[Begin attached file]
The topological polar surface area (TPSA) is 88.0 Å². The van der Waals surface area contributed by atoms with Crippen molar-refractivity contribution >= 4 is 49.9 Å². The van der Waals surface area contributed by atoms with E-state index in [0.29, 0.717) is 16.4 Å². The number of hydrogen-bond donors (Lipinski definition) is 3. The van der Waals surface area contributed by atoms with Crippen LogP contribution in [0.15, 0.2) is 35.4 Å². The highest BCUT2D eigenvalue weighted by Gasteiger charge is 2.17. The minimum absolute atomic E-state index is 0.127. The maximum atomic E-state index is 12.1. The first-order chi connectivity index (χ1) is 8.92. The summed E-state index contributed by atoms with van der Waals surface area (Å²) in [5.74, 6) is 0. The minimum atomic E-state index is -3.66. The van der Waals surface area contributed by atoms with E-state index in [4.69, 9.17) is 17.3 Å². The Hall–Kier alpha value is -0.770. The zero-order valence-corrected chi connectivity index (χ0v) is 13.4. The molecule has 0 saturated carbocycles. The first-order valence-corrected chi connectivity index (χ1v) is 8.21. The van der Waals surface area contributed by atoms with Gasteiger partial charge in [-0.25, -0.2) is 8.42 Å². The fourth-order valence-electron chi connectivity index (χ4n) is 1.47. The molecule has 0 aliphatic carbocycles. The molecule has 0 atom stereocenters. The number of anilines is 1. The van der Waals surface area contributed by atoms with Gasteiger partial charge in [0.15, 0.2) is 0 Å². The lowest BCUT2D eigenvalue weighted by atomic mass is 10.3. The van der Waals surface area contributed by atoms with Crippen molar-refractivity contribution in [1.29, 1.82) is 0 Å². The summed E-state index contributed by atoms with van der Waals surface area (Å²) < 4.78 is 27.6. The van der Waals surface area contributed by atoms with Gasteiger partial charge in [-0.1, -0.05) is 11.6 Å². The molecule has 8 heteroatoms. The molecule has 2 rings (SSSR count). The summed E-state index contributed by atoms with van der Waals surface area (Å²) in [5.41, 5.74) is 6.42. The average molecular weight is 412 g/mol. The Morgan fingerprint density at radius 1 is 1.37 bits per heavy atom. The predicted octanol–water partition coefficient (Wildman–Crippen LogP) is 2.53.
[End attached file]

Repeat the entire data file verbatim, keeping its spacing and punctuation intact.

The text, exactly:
The topological polar surface area (TPSA) is 88.0 Å². The van der Waals surface area contributed by atoms with Crippen molar-refractivity contribution >= 4 is 49.9 Å². The van der Waals surface area contributed by atoms with E-state index in [0.29, 0.717) is 16.4 Å². The number of hydrogen-bond donors (Lipinski definition) is 3. The van der Waals surface area contributed by atoms with Crippen LogP contribution in [0.15, 0.2) is 35.4 Å². The highest BCUT2D eigenvalue weighted by Gasteiger charge is 2.17. The minimum absolute atomic E-state index is 0.127. The maximum atomic E-state index is 12.1. The first-order chi connectivity index (χ1) is 8.92. The summed E-state index contributed by atoms with van der Waals surface area (Å²) in [5.74, 6) is 0. The minimum atomic E-state index is -3.66. The van der Waals surface area contributed by atoms with E-state index in [4.69, 9.17) is 17.3 Å². The Hall–Kier alpha value is -0.770. The zero-order valence-corrected chi connectivity index (χ0v) is 13.4. The molecule has 0 saturated carbocycles. The first-order valence-corrected chi connectivity index (χ1v) is 8.21. The van der Waals surface area contributed by atoms with Gasteiger partial charge in [-0.25, -0.2) is 8.42 Å². The fourth-order valence-electron chi connectivity index (χ4n) is 1.47. The molecule has 0 aliphatic carbocycles. The molecule has 0 atom stereocenters. The number of anilines is 1. The van der Waals surface area contributed by atoms with Gasteiger partial charge in [0.15, 0.2) is 0 Å². The lowest BCUT2D eigenvalue weighted by atomic mass is 10.3. The van der Waals surface area contributed by atoms with Crippen molar-refractivity contribution in [1.29, 1.82) is 0 Å². The summed E-state index contributed by atoms with van der Waals surface area (Å²) < 4.78 is 27.6. The van der Waals surface area contributed by atoms with Gasteiger partial charge in [-0.1, -0.05) is 11.6 Å². The molecule has 8 heteroatoms. The molecule has 2 rings (SSSR count). The summed E-state index contributed by atoms with van der Waals surface area (Å²) in [5.41, 5.74) is 6.42. The average molecular weight is 412 g/mol. The Morgan fingerprint density at radius 1 is 1.37 bits per heavy atom. The predicted octanol–water partition coefficient (Wildman–Crippen LogP) is 2.53.